Stream 2

Of course, Q was the rule breaker who defied the “No Trespassing” sign and moved across rocks until she had gained the middle of the stream. I toed the line and searched for signs of fish bubbles along the banks. She claimed eminent domain as per her photography, and I wasn’t about to argue. Not when the letter “u” was still open for debate.

No Trespassing

By the time we arrived back at the cottage, the early afternoon had grown dusk-like. As I changed into my running gear, the skies opened up. Perfect.

I took to the road in search of a running path, and I found one about a quarter mile down the road. I turned right onto a service road that wound up and around into a labyrinth of warehouses and manufacturing plants whose sparse signage left my mind spinning with all manner of science fiction scenarios. And just when I was ready to investigate further, the first thunderclap jolted me back to my senses.


And that’s when I realized I was more than a mile from the cottage and a stone cold bulls-eye for anything Mother Nature wanted to throw my way. I calmly headed back, concentrating on the morning I had shared with Q; thinking back on our conversations and the lively mood that carried us.

The rain provided crystalline slashes across the landscape and by the time I arrived back at the entrance to the service road, I was soaked through. Having navigated my way through the relentless thicket, I felt duly inspired to loose one final mystery before my return, so I headed further down until I reached the next road. It wasn’t long before I was second guessing myself, as another thunder clap seemed to stop just short of my back pocket.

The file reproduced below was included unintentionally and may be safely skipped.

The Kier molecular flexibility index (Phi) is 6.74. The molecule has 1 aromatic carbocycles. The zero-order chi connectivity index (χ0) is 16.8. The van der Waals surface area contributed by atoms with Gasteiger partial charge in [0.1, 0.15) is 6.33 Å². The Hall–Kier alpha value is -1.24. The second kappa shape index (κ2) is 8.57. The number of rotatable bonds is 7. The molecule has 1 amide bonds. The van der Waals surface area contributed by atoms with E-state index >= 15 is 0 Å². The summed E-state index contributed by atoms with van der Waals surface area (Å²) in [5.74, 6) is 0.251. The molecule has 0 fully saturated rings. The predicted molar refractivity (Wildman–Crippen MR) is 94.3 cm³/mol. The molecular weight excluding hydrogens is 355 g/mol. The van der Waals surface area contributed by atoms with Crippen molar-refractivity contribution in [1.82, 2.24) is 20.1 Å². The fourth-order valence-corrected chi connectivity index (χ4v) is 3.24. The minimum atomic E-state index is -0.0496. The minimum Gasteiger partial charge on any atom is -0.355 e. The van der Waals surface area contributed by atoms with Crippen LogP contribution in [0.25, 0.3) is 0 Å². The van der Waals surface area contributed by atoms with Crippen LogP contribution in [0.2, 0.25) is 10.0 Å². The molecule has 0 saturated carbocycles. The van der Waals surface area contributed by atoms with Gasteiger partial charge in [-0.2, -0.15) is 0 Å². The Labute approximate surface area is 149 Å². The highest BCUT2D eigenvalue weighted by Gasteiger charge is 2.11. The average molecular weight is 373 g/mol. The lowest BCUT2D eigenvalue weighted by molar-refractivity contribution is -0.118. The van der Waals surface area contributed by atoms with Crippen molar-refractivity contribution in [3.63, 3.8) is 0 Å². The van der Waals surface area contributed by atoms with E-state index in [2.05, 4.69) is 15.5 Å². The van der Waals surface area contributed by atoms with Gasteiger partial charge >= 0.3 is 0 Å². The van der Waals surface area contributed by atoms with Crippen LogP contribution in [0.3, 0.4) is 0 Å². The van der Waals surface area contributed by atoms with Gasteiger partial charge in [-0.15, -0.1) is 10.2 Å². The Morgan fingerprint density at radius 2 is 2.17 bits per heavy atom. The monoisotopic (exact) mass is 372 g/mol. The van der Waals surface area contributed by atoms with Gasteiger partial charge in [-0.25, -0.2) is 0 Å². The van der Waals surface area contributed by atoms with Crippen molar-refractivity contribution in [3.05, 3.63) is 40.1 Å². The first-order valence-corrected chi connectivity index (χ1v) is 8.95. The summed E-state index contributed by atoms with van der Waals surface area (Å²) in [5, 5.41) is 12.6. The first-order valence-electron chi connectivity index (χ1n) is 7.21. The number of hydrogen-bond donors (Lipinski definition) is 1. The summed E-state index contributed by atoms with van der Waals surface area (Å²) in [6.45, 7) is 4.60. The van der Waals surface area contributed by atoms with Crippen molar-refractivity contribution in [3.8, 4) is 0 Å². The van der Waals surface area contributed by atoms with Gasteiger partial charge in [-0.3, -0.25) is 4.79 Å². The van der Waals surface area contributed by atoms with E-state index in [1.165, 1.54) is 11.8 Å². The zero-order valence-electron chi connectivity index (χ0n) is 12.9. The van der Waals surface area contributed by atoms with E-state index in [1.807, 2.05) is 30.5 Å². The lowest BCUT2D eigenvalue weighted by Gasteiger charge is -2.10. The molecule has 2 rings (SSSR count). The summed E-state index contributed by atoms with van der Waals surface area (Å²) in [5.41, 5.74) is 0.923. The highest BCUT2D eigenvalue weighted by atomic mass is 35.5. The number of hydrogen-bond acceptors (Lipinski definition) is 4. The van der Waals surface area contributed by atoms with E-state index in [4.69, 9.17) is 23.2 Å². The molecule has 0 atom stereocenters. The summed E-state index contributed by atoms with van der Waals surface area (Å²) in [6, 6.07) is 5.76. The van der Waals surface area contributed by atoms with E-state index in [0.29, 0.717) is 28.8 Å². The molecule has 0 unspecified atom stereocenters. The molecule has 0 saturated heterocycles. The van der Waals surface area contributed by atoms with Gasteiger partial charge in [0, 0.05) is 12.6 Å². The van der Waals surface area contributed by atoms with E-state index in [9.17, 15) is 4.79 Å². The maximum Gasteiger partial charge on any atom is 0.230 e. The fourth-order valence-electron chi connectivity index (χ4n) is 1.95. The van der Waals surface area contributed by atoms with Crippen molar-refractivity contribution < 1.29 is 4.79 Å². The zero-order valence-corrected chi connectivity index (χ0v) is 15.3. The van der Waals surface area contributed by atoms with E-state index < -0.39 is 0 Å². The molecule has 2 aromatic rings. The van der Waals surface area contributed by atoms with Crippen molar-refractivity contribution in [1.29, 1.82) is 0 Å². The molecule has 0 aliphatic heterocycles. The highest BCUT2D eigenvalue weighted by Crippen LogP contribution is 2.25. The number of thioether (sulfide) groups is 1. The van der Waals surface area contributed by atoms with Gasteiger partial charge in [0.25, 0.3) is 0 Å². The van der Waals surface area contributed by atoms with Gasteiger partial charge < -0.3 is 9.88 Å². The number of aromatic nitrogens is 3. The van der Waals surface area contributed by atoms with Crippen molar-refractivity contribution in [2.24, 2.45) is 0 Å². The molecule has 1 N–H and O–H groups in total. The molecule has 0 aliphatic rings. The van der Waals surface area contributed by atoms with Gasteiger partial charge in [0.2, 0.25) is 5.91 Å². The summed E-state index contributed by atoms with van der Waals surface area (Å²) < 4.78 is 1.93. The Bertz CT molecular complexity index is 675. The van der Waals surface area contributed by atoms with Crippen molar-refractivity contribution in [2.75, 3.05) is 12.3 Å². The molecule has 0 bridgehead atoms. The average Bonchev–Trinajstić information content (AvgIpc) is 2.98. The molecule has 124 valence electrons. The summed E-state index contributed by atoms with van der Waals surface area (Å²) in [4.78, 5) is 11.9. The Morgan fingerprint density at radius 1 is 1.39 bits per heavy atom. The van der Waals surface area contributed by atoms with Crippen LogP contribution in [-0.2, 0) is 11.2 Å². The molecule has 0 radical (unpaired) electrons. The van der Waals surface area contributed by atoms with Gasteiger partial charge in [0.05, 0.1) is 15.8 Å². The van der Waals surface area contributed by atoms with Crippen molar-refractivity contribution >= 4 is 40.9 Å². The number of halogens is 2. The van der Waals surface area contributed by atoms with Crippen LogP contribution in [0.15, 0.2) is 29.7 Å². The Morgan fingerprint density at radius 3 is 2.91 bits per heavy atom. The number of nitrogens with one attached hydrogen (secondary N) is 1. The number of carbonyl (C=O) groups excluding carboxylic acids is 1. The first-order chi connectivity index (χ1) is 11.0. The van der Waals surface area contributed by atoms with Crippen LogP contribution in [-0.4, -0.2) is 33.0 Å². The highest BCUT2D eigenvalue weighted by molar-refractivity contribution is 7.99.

Mountain Range

I headed back, jumping small puddles and giving myself to the wading ponds that could not be avoided. I felt the density of those hovering clouds in my pores and it almost made me forget the lightning snaps, which had become more persistent now. I traversed the last quarter mile at a steady pace, and just as I was approaching the entrance to our cottage, I saw them.

A family of deer stood about twenty five yards off to my right. I stopped in my tracks and the five of us just stared at each other. We spoke not a word, and yet, we said a million different things. And in that moment, in the middle of that caterwaul of fire and rain, the universe was having its way.


45 thoughts on “Three Days In Woodstock

  1. B,
    How much fun is it to read your wonderful words… even if they are lacking “U’s” all over the place. But ‘sawright, yanno? You Yanks needed to prove to the British that you were no longer under their rule. If all it took was dropping the letter here and there, more power to ya 😉